However, my goal for learning Japanese is simply to read. That’s it. I have no plans to go to Japan or have conversations with Japanese people. I don’t intend to write a Japanese novel which would require me to recall what I know. Yes, I will probably learn some listening/talking skills simply because I will be absorbed in the language. I also know that my goals will probably change as I progress but for the time being, reading recognition is my goal and WK+grammar fulfills that purpose for me.

In reference to being able to read handwriting, I use this script. Obviously it’s not perfect solution, but it really does help with recognizing the kanji as strokes and not just the picture of a digital kanji.

I think that if you are not having trouble memorizing without writing them you will be fine. If you are having trouble, maybe just learn the one’s you get wrong on your reviews. It’s all up to you. Everyone learns differently and it can take time to figure out what works and what doesn’t. Anyways, just do you and experiment with different learning techniques until you find which one is less sucky. :wink: I bet you didn’t think such a simple question would cause such a ruckus :joy:

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Same here. Maybe someday I’ll learn to write all the things. But, low priority for now.

I’d give you a like, but I’ve already given you the correct cumulative number of them :face_with_monocle:

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I’d be quite interested in the calculations for that… in exchange I gave them a like for you. :stuck_out_tongue:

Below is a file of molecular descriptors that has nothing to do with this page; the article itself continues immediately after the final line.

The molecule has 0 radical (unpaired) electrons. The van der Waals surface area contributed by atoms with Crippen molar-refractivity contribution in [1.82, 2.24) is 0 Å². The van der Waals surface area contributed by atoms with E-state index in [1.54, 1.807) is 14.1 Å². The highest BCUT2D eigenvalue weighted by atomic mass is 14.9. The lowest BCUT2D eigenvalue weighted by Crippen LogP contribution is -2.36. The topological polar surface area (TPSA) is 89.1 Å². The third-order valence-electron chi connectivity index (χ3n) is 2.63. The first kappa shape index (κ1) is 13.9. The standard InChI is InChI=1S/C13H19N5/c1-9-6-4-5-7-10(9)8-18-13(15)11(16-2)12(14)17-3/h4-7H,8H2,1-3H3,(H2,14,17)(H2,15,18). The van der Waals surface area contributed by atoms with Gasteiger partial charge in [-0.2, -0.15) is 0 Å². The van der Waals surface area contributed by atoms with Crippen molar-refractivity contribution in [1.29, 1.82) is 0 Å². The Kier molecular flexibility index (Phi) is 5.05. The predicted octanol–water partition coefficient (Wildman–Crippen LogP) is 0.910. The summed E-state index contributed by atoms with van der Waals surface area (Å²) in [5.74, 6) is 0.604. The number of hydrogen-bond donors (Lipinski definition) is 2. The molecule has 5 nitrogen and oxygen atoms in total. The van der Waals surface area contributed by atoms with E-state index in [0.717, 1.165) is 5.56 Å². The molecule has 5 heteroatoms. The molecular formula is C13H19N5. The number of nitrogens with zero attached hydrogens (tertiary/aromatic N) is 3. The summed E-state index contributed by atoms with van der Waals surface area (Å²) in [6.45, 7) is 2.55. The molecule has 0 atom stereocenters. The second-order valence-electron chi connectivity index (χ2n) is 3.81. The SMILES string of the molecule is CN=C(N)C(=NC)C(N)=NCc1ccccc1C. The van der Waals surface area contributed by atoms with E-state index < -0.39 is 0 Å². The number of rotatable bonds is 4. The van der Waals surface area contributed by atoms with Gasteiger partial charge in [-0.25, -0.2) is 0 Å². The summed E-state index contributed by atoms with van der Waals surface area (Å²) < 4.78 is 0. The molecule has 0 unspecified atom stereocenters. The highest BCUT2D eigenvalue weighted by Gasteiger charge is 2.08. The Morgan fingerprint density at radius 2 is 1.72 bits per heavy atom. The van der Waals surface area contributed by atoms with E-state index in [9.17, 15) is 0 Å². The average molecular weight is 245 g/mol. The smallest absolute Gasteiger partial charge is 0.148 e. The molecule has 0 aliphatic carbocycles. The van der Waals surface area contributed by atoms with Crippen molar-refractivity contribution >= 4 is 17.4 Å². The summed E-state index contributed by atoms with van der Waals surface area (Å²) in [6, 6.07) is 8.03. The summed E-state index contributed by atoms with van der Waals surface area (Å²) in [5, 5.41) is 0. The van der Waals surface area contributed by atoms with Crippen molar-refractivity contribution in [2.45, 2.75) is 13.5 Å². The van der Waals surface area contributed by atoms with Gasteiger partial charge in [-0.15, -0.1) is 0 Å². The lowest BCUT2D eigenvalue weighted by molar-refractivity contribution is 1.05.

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image

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This makes me feel like I’m part of the WK elite now. squeee

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I speak English fluently and get along fine, but there are still some people who’s handwriting I can’t read. There’s also people in Germany who’s handwriting I can’t read even though I’m German. There’s also plenty of English words I can’t spell properly without looking them up. That doesn’t mean I can’t get by.

I want to learn Japanese mostly to read books and to talk to people. I don’t need to read shitty handwriting for that. And if I can’t read a menu, I can just ask the waiter. What’s wrong with that?

When I started with WaniKani I used to write every kanji by hand repeatedly, but gave it up after a while because it didn’t really help and took a lot of time.

If it works for you, great, but to basically call everyone stupid who doesn’t agree with you is unnecessary.